I don’t even see a need for partials for “sticking points”. You know the very best way to beat those? Lift faster. You can’t have a sticking point if you accelerate through it as fast as possible.

    Finally, here is some data on why “time under tension” is a HUGE nothingburger:

    https://www.instagram.com/p/BwrbrcYl...d=YmMyMTA2M2Y=
    Last edited by BeginnerGainz; 05-24-2022 at 09:28 AM.
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  9. #39
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    I mean if you're trying to work out as efficiently as possible with no concern for strength, yeah. ymmv
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    Cutler training with partials.

    https://www.youtube.com/watch?v=82ovWoZ1gGI


    Take a look at CT Fletcher sometime as well.
    "A new commandment I give to you, that you love one another, even as I have loved you, that you also love one another. "By this all men will know that you are My disciples, if you have love for one another."

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  11. #41
    Unregistered User MyEgoProblem's Avatar
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    Let's all just remember that Gear changes a lot of things in training ...
    Be it multiply canvas, singleply or pharmaceutical.

    All different games to the raw natty crusade.

    Joints are affected much more harshly by both types of gear for different reasons too. But the biomechanically correct thing to do is take your joints through their natural rom, they are built for this and adapt as any tissue would.. Just dont hyper extend*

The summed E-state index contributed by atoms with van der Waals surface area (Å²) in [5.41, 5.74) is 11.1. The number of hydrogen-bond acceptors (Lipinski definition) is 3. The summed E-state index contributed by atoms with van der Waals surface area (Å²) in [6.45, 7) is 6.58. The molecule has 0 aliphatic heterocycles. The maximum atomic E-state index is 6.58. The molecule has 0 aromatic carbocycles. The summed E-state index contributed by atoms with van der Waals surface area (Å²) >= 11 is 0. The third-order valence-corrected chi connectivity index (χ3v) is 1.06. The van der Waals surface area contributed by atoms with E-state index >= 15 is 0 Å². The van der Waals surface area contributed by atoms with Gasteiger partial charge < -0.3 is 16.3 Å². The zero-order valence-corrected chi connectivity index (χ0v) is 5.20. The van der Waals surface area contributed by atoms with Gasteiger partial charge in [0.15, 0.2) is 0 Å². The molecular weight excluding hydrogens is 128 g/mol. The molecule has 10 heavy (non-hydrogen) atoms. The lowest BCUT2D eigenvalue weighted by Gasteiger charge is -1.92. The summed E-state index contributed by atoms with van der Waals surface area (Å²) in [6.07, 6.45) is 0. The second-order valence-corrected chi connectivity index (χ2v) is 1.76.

Avoiding end ranges to keep tension on only limits overall workloads you can do, its likely not going to be a huge deal given the 15' of carry over from joint angle specificity - unless your sport requires specific tasks such as a solid bench, dead or jerk lockout ect

    The unfortunate points to this all is....
    Everything works, until it doesn't.
    Everything people did works best, because n=1.
    People are innately biased by their experiences.
    Dunning krueger hits most of us hard at one point.

    Meaning?... It doesn't matter, and nothing any of us do it actually optimal. Efficiency in training be damned if your life isn't lined up right too.

    More on topic..
    Partials at the bottom, full rom' accommodating resistance > partials at the top.

    The bottom is the place to be if you're gonna bias one end.

    *in healthy individuals with no prior acute injuries or genetic pre disposition for joint issues.
    Last edited by MyEgoProblem; 05-24-2022 at 12:31 PM.
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    If a post sounds like N=1 and that they have no experience coaching anyone but them selves?

    Do the math. You ain't that person, their experience probably isn't going to be yours. Can still be useful for inspiration - try things, follow athlete response and track trends In your training.
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  12. #42
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    Originally Posted by BeginnerGainz View Post
    I don’t even see a need for partials for “sticking points”. You know the very best way to beat those? Lift faster. You can’t have a sticking point if you accelerate through it as fast as possible.
    Are you one of those momentum lifters? No offense intended. It's just what I envisioned after reading your statement.

    I have used partial squats in the past to work on a sticking point at the bottom of my squat. I wanted to focus more on that part of the movement and get stronger there. I had success with that. Lifting faster so to speak would maybe get me through the sticking point and out of the hole, but I would not get stronger in that ROM.
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  13. #43
    Formerly grouchyjarhead GrouchyUSMC's Avatar